Pronunciation: (dēp), [key]
adj. -er, -est,
n., adv., -er, -est.

1. extending far down from the top or surface: a deep well; a deep valley.
2. extending far in or back from the front or from an edge, surface, opening, etc., considered as the front: a deep shelf.
3. extending far in width; broad: deep lace; a deep border.
4. ranging far from the earth and sun: a deep space probe.
5. having a specified dimension in depth: a tank 8 feet deep.
6. covered or immersed to a specified depth (often used in combination): standing knee-deep in water.
7. having a specified width or number of items from front to back (often used in combination): shelves that are 10 inches deep; cars lined up at the entrance gates three-deep.
8. extending or cutting far down relative to the surface of a given object: The knife made a deep scar in the table.
9. situated far down, in, or back: deep below the surface; deep in the woods.
10. reaching or advancing far down: a deep dive.
11. coming from far down: a deep breath.
12. made with the body bent or lowered to a considerable degree: a deep bow.
13. immersed or submerged in or heavily covered with (fol. by in): a road deep in mud.
14. difficult to penetrate or understand; abstruse: a deep allegory.
15. not superficial; profound: deep thoughts.
16. grave or serious: deep disgrace.
17. heartfelt; sincere: deep affections.
18. absorbing; engrossing: deep study.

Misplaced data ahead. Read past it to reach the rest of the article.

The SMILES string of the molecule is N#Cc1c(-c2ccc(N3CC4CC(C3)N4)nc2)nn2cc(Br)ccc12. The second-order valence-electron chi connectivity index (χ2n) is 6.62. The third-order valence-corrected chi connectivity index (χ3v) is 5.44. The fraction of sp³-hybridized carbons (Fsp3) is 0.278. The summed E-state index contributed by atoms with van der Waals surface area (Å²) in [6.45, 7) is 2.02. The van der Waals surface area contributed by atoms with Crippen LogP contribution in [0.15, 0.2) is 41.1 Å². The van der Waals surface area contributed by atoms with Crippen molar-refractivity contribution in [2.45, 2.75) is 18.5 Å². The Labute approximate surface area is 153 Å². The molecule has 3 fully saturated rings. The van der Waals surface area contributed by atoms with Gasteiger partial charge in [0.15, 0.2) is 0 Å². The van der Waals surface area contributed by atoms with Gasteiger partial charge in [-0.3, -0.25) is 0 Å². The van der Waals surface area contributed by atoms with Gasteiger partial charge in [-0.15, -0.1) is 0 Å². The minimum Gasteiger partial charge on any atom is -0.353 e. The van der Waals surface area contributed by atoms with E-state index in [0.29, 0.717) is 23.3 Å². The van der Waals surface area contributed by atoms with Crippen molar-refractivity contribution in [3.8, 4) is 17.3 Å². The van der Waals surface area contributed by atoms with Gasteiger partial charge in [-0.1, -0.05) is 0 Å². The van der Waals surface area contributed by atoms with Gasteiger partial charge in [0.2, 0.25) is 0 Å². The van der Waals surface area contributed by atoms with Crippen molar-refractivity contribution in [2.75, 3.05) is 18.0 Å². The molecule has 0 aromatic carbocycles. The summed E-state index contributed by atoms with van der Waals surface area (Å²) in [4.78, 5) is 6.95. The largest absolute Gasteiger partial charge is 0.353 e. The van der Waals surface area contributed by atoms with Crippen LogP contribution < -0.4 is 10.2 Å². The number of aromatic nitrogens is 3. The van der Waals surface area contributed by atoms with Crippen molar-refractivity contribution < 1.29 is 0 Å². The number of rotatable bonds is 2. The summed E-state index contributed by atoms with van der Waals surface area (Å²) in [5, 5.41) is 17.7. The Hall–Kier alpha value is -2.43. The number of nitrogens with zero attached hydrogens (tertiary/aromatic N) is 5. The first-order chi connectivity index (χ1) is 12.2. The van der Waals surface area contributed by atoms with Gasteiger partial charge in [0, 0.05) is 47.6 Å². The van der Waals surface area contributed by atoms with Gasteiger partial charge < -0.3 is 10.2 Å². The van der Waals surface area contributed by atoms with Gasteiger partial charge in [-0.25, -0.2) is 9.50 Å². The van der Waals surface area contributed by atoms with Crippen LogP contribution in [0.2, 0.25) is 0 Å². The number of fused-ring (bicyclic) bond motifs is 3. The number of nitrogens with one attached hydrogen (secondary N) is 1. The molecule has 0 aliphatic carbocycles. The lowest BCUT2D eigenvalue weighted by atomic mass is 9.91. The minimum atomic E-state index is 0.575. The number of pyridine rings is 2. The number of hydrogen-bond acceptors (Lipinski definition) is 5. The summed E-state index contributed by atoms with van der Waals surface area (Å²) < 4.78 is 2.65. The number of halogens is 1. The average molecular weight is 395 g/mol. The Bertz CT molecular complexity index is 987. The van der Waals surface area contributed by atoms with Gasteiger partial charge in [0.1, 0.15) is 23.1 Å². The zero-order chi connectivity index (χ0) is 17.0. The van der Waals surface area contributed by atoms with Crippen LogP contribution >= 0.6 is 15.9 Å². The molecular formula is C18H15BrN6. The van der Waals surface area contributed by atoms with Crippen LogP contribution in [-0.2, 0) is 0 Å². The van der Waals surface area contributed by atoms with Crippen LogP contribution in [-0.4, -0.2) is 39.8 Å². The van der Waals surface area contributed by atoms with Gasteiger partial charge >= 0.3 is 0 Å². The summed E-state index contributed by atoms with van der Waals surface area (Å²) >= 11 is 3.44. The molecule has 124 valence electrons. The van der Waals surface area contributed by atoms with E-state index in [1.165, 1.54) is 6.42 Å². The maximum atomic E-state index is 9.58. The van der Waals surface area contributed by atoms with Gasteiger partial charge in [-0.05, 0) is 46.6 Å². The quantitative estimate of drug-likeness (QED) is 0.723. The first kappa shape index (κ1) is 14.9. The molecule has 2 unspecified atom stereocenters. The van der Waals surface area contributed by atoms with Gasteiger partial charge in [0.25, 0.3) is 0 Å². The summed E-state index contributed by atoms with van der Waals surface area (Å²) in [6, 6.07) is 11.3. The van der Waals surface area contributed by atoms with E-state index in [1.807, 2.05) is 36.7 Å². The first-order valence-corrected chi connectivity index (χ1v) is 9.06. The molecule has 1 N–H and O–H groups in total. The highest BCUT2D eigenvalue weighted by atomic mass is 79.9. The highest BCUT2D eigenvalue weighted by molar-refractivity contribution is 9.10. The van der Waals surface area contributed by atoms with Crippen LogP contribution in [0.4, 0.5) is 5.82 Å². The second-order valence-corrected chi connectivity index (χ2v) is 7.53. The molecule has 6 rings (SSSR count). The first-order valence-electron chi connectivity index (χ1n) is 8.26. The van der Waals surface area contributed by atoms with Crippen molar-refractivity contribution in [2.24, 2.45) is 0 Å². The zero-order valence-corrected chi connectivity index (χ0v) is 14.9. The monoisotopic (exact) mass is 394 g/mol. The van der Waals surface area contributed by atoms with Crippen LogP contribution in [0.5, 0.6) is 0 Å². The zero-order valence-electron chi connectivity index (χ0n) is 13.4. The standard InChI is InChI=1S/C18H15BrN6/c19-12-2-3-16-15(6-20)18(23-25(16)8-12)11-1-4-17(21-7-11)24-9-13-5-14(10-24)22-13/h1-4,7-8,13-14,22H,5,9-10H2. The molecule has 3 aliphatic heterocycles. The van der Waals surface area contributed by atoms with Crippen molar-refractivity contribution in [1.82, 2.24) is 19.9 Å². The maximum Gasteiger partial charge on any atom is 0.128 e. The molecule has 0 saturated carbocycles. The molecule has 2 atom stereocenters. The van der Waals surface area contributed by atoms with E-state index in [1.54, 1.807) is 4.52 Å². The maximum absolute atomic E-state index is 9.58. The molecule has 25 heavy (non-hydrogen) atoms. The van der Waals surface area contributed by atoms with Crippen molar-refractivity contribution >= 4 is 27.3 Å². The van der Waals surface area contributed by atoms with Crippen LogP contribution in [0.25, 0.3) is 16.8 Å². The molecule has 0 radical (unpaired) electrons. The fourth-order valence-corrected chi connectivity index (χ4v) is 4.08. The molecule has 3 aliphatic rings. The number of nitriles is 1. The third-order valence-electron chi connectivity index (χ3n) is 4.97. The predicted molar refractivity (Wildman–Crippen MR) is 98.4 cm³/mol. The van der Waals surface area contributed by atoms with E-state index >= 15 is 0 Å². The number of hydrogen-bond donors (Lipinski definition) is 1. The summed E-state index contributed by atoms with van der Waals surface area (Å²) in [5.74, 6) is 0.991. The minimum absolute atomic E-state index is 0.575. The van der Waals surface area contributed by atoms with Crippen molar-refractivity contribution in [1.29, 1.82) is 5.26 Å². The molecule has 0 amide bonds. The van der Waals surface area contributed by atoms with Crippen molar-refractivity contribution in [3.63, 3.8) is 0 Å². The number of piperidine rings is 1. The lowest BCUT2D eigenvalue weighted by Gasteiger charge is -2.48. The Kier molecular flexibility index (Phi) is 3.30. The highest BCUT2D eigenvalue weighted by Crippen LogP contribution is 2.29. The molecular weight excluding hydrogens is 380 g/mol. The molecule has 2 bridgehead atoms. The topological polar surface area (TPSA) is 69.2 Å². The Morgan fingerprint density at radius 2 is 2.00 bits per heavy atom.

19. great in measure; intense; extreme: deep sorrow.
20. sound and heavy; profound: deep sleep.
21. (of colors) dark and vivid: a deep red.
22. low in pitch, as sound, a voice, or the like: deep, sonorous tones.
23. having penetrating intellectual powers: a deep scholar.
24. profoundly cunning or artful: a deep and crafty scheme.
25. mysterious; obscure: deep, dark secrets.
26. immersed or involved; enveloped: a man deep in debt.
27. absorbed; engrossed: deep in thought.
28. Baseball.relatively far from home plate: He hit the ball into deep center field.
29. Ling.belonging to an early stage in the transformational derivation of a sentence; belonging to the deep structure.
30. go off the deep end,
a. to enter upon a course of action with heedless or irresponsible indifference to consequences.
b. to become emotionally overwrought.
31. in deep water,
a. in difficult or serious circumstances; in trouble.
b. in a situation beyond the range of one's capability or skill: You're a good student, but you'll be in deep water in medical school.

1. the deep part of a body of water, esp. an area of the ocean floor having a depth greater than 18,000 ft. (5400 m).
2. a vast extent, as of space or time.
3. the part of greatest intensity, as of winter.
4. Naut.any of the unmarked levels, one fathom apart, on a deep-sea lead line. Cf. mark1 (def. 20).
5. the deep, Chiefly Literary.the sea or ocean: He was laid to rest in the deep.

1. to or at a considerable or specified depth: The boat rode deep in the water.
2. far on in time: He claimed he could see deep into the future.
3. profoundly; intensely.
4. or to a deep place or position: The outfielders played deep, knowing the batter's reputation as a slugger.
5. in deep,
a. inextricably involved.
b. having made or committed oneself to make a large financial investment.

Random House Unabridged Dictionary, Copyright © 1997, by Random House, Inc., on Infoplease.

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